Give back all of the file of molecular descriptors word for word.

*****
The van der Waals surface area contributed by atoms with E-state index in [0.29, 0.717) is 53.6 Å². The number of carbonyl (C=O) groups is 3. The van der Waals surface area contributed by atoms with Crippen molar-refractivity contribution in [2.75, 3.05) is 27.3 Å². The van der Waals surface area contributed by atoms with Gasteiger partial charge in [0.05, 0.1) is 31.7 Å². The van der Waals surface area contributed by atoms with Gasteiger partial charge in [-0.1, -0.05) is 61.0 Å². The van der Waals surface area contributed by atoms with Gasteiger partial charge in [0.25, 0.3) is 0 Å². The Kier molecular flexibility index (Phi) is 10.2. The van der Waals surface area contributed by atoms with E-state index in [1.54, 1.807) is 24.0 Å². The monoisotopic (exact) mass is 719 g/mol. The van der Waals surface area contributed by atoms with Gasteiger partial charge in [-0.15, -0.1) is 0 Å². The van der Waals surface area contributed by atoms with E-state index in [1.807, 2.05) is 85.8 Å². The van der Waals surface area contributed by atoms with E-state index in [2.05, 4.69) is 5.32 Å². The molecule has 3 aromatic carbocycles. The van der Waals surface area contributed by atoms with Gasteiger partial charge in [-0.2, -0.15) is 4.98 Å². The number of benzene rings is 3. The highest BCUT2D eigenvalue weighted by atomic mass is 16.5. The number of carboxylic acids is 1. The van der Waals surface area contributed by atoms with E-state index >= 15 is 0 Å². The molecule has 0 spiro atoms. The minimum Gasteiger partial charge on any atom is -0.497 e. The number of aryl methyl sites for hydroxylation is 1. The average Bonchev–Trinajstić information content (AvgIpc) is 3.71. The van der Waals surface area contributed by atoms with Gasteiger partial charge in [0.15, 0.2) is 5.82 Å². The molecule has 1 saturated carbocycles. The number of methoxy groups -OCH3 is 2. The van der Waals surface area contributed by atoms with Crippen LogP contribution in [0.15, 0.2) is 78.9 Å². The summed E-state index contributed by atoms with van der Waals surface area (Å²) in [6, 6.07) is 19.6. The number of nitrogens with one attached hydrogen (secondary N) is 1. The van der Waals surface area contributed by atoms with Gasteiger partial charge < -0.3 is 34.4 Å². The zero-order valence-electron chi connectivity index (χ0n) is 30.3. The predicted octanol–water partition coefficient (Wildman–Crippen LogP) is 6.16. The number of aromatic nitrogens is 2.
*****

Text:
The van der Waals surface area contributed by atoms with E-state index in [0.29, 0.717) is 53.6 Å². The number of carbonyl (C=O) groups is 3. The van der Waals surface area contributed by atoms with Crippen molar-refractivity contribution in [2.75, 3.05) is 27.3 Å². The van der Waals surface area contributed by atoms with Gasteiger partial charge in [0.05, 0.1) is 31.7 Å². The van der Waals surface area contributed by atoms with Gasteiger partial charge in [-0.1, -0.05) is 61.0 Å². The van der Waals surface area contributed by atoms with Gasteiger partial charge in [0.25, 0.3) is 0 Å². The Kier molecular flexibility index (Phi) is 10.2. The van der Waals surface area contributed by atoms with E-state index in [1.54, 1.807) is 24.0 Å². The monoisotopic (exact) mass is 719 g/mol. The van der Waals surface area contributed by atoms with Gasteiger partial charge in [-0.15, -0.1) is 0 Å². The van der Waals surface area contributed by atoms with E-state index in [1.807, 2.05) is 85.8 Å². The van der Waals surface area contributed by atoms with E-state index in [2.05, 4.69) is 5.32 Å². The molecule has 3 aromatic carbocycles. The van der Waals surface area contributed by atoms with Gasteiger partial charge in [-0.2, -0.15) is 4.98 Å². The number of benzene rings is 3. The highest BCUT2D eigenvalue weighted by atomic mass is 16.5. The number of carboxylic acids is 1. The van der Waals surface area contributed by atoms with E-state index >= 15 is 0 Å². The molecule has 0 spiro atoms. The minimum Gasteiger partial charge on any atom is -0.497 e. The number of aryl methyl sites for hydroxylation is 1. The average Bonchev–Trinajstić information content (AvgIpc) is 3.71. The van der Waals surface area contributed by atoms with Gasteiger partial charge in [0.15, 0.2) is 5.82 Å². The molecule has 1 saturated carbocycles. The number of methoxy groups -OCH3 is 2. The van der Waals surface area contributed by atoms with Crippen LogP contribution in [0.15, 0.2) is 78.9 Å². The summed E-state index contributed by atoms with van der Waals surface area (Å²) in [6, 6.07) is 19.6. The number of nitrogens with one attached hydrogen (secondary N) is 1. The van der Waals surface area contributed by atoms with Gasteiger partial charge < -0.3 is 34.4 Å². The zero-order valence-electron chi connectivity index (χ0n) is 30.3. The predicted octanol–water partition coefficient (Wildman–Crippen LogP) is 6.16. The number of aromatic nitrogens is 2.